It is no exaggeration to say that a decision made Thursday by the Utah State Records Committee will almost certainly lead to the deaths of more inmates in the state’s county jails.

And there have already been far too many of those.

It would have been much better if the members of the panel had ruled in favor of the American Civil Liberties Union of Utah and Disability Law Center in their claim that the set of standards used by the state’s 25 county jails — as well as reports on how well those standards are kept — should be public. If the Davis County Sheriff’s Office and the State Sheriffs Association didn’t like that ruling, they could take it to court.

Either way, a lawsuit promises to be the next step. Though it should not be necessary for the non-profit organizations to carry this burden.

The Utah Legislature should mandate that all such standards, inspections, audits and reports be, without doubt or exception, public record.

It is unfortunate that the records committee, which has a pretty good record of leading on the side of disclosure when the public interest is so clearly involved, bought the argument that the standards are not public record because they are the copyrighted property of their author.

That author being Gary DeLand, the former director of Utah’s Department of Corrections and now an independent consultant who makes what must be a pretty good living selling (and sometimes giving) his written jail management policies to counties in several states, and then working with a company that sells software those counties can use to audit their own compliance with said standards.

If the law allows these policies and related reviews to be private rather than public, then, as Dickens’ Mr. Bumble once said, the law is an ass.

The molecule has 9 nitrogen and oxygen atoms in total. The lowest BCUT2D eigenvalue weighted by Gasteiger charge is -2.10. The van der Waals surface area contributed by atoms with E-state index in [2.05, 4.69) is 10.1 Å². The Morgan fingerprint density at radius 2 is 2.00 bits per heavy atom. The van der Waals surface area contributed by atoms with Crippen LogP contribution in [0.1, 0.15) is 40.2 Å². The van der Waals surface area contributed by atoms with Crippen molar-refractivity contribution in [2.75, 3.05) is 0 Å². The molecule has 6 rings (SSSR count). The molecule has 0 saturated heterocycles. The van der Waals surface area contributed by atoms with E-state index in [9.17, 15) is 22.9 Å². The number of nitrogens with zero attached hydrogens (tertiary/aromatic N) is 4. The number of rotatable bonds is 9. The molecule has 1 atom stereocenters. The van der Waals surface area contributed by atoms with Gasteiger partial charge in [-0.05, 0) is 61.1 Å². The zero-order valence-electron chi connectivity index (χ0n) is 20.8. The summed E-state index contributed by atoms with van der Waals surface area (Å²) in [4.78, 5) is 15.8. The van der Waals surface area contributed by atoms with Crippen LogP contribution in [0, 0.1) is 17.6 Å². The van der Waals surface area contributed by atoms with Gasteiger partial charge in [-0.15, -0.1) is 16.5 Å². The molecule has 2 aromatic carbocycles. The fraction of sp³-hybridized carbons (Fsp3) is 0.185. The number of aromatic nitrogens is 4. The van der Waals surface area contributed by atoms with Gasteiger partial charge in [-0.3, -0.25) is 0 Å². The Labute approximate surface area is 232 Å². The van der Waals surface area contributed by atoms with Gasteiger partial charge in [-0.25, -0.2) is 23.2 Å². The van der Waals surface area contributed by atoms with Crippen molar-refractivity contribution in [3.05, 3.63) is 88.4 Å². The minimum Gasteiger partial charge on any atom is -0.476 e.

The standards were recently made available on the sheriffs’ association website. But there is no legal requirement that they remain there, or that we will be privy to amendments or future versions.

People in those jails are our friends, neighbors and relatives. In a great many cases, they have been arrested, can’t make bail and are waiting, perhaps for a very long time, for a trial. They have not been convicted of anything.

More to the point of the ACLU and DLC’s concern is the fact that many people in jail are mentally ill, suffering from some kind of substance addiction or otherwise in a fragile medical state. When such people are in the custody of any public agency, it is essential — both legally and morally — that they receive basic and necessary medical attention.

That’s what the word “custody” means.

And rate of inmate deaths in Utah’s county jails is frighteningly high.

If the standards are secret, and the audits are closed, then the public’s right and duty to oversee what goes on in the jails, jails that operate in our name and with our money, cannot be fulfilled.

If the courts do not reverse the records committee’s ruling, then the Legislature must.